MANCHESTER >> Two seats on the town's five-member Select Board are in play during this year's Town Meeting elections, but neither position involves a contested race.
A 2-year seat currently held by Lisa Souls, who is not running for re-election, will be sought by Greg Cutler, 54, currently a member of the town's Development Review Board. The other seat is a 3-year post currently held by Steven Nichols, also 54, who is running unopposed for re-election.
Cutler has served for the past four years on the DRB, will step down from that board if elected to the Select Board. He is a professional voice actor and also works as a realtor with Dorset Village Properties. He serves on the Manchester Youth Baseball board and the Dorset Chamber of Commerce board of directors as well.
Growing up in a family where dinner table conversations about politics were frequent sparked his interest in public policy and politics at an early age, he said.
"I think anybody who's interested in doing this... it's because you care and will donate a lot of time and effort to the town," he said, adding that he enjoyed his work on the DRB because "you have your finger on the pulse of what's going on around town."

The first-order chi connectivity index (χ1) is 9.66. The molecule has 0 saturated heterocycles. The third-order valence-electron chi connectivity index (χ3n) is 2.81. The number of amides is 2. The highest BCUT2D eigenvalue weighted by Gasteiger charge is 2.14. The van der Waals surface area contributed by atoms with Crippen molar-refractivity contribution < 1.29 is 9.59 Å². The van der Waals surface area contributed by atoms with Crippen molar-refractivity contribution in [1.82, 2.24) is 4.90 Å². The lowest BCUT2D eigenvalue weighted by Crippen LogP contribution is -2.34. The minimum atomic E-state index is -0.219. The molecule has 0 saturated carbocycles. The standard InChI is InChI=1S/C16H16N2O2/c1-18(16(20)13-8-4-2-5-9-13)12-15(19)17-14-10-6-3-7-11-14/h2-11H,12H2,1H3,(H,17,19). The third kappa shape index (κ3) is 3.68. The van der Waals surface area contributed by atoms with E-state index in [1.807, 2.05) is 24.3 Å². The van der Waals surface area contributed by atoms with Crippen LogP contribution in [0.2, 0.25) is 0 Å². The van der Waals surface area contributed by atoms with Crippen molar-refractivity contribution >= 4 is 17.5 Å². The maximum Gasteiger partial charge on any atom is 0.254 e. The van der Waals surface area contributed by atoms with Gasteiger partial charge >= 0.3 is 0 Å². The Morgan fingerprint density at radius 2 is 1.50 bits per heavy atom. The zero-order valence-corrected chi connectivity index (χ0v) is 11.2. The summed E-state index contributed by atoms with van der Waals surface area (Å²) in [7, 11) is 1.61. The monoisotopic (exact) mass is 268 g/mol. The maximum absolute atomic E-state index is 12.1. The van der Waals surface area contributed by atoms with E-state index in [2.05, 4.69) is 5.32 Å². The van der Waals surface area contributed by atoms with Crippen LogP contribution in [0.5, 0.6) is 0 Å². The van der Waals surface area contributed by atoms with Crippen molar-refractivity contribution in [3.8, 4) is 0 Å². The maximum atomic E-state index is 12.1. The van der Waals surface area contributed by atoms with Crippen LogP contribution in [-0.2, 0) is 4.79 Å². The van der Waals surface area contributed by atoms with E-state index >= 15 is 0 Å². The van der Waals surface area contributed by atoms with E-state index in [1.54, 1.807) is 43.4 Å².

Cutler said he thought the current select board members had done a good job of balancing the interests of all the various communities within the larger community, from families who had lived in the area for generations to more relative newcomers.
"I think part of being on the Select Board is to make sure everybody is treated fairly," he said. Manchester is different from many other towns around the state, given the makeup of the community and the visitors it attracts, and one of the goals of the select board should be to unite everybody as best as possible, something he termed a "tough balancing act."